Obviously, what makes this case bizarre are the great odds of my daughter ever seeing herself this way, but it should beg a question of everyone: are there any photos of me, or anything else about me, somewhere I’m unaware of? Probably.

By the way, this is one of the reasons I will never post pictures of famous people in a family setting that the famous in question has not intentionally made public. I will not participate in the breaching of someone’s privacy. It is certainly not my place to do that with anyone’s photos — be they photos of the famous or not. Sadly, on occasion I have been sent what appear to be stalking pictures, and at one time I had a picture of what I’m pretty sure was a private photo of Richard Armitage’s family. That ran a chill up my back, and I couldn’t help but think of my own family. I’ll admit a wee part of me wanted to keep the photo. Thankfully, the better part of me, who lives by the Golden Rule, got rid of it. May the better part of me always dominate.

I told my daughter I was going to be posting this video and that I wanted to post some other pictures of her. She’s of the generation that expects to have their pictures and videos plastered everywhere without consent, but I’m of the generation that is still compelled to ask permission. And this should probably be a post just about her, but I’m not sure one blog piece would do justice to her. She has a lot of energy and is almost always smiling and laughing. It’s hard to get a picture of her when she’s not:

She is also larger than life but doesn’t realize it. Everyone who knows her can see it, and many of us think this photo captures it perfectly:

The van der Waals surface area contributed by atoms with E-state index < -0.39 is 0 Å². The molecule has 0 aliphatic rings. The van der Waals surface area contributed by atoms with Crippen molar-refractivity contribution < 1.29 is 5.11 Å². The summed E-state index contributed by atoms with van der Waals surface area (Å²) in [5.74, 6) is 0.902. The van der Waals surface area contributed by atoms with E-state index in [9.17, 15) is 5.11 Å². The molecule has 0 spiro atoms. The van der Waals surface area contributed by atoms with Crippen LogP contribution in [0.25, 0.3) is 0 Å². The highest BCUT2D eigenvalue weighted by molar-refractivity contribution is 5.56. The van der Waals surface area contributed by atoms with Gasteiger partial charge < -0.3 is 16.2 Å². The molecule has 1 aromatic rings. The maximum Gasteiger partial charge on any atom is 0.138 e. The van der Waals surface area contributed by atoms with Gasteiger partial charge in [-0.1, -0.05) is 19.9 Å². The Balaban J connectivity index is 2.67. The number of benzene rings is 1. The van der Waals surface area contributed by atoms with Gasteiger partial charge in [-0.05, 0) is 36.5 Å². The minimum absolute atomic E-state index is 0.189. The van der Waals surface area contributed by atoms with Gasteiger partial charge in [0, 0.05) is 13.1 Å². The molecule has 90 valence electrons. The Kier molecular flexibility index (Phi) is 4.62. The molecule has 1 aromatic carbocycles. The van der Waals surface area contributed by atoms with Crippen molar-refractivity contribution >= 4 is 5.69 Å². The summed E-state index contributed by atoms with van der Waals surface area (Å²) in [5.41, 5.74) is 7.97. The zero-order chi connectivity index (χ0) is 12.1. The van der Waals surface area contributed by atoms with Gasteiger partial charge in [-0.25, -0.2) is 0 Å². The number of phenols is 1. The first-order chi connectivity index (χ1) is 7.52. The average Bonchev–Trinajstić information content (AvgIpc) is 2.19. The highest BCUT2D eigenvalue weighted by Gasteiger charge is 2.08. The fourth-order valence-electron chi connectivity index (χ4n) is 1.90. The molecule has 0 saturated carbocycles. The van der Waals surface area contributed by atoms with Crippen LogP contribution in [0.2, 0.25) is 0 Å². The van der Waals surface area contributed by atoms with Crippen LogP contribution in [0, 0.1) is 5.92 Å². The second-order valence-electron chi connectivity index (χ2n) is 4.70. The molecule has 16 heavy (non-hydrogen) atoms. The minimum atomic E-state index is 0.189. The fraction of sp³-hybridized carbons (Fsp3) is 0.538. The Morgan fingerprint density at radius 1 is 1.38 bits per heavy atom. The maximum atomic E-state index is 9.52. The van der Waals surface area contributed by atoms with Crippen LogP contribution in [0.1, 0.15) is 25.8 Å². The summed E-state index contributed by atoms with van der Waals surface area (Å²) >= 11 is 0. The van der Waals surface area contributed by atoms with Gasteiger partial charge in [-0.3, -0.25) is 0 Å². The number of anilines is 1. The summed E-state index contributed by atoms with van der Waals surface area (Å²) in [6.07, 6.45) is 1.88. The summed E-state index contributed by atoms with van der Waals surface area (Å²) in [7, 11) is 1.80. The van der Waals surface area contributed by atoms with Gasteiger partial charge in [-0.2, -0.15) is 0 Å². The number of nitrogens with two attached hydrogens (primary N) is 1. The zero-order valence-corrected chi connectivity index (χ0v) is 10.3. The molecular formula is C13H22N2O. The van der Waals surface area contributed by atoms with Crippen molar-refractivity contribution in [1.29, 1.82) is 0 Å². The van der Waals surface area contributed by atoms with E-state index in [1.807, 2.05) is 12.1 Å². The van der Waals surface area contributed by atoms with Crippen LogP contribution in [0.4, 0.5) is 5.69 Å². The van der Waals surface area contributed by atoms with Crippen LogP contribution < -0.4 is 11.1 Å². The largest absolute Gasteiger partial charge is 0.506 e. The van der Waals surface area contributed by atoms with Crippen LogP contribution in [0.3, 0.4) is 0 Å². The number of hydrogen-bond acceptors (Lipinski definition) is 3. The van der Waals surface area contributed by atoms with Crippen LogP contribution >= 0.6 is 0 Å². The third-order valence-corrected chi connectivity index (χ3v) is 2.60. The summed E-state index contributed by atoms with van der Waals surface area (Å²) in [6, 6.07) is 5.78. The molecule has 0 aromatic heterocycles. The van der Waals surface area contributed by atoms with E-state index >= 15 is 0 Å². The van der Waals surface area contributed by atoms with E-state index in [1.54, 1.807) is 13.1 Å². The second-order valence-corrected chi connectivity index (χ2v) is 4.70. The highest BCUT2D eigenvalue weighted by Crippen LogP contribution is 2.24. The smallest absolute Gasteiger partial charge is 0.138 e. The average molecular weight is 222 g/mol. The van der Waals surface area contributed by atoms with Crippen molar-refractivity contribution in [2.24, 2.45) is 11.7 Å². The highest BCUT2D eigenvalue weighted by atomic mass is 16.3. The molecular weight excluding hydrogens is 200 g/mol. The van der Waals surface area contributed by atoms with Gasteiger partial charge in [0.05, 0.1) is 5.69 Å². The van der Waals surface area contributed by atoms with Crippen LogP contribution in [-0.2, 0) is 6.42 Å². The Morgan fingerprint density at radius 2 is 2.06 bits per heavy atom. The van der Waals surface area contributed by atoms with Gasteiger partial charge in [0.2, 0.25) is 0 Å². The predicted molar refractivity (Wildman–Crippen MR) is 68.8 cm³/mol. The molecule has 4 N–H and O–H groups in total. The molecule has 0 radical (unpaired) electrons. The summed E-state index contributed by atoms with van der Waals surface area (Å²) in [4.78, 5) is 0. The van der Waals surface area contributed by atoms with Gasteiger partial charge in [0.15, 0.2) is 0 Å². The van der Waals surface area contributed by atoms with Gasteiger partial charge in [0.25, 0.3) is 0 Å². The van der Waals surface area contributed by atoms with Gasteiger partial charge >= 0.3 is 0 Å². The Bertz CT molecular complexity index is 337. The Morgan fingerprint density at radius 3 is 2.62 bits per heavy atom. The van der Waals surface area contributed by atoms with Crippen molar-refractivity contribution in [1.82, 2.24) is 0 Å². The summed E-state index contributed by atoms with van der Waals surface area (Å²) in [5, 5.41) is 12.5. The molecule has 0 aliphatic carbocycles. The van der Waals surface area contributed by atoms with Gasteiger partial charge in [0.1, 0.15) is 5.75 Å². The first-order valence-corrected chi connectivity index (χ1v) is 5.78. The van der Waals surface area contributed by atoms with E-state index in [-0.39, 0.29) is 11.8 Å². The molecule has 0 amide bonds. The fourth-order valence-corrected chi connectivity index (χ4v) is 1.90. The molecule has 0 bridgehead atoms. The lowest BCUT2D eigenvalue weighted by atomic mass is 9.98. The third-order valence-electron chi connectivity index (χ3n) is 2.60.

Update April 2018: my daughter is a college graduate with honors, speaks several languages, lives in NYC where she owns a business and is doing very well, is engaged to a fine young man, whom we like very much, and she finally made it to Machu Picchu. :D

beautiful young woman at machu picchu

P.S. I didn’t ask for permission to post this photo since it’s already posted on the web.

Off the Wagon

I thought this objectification phase might be passing, and then the Russian site comes with this:

I threw the chair in to give your senses a break.

Uh, yeah. That is all. No, wait! What was I saying about being okay with the maternal feelings? Nix that.

As usual, if you click on the pictures, you can see the big format. :D

edit: and now I remember why I made a Facebook page. It would take something like this to prompt me. LOL!

[Note: for those who don’t know, the images were taken by the photographer David Clerihew. This is the same photographer responsible for the viral video which was posted on Vimeo by Sean Pruen, who is a motion designer/video editor and appears to have worked on the video. I wrote some about the video and Sean a while back and wasn’t sure I could stop. Find it here, here, and here. LOL!

However, I haven’t said anything about David Clerihew. I’ll correct that mistake today. When I first saw the viral video, I went over and looked at his entire site. Fantastic. I love the stark quality to much of his work. I can see why he was selected for Strike Back, but I’m still not sure why the images were never used for promotion. I hope our little highlighting of them in some way is a help. But if Mr.Clerihew has a problem with me putting up those images so a few of us can fangirl over them, I’ll certainly taken them down.]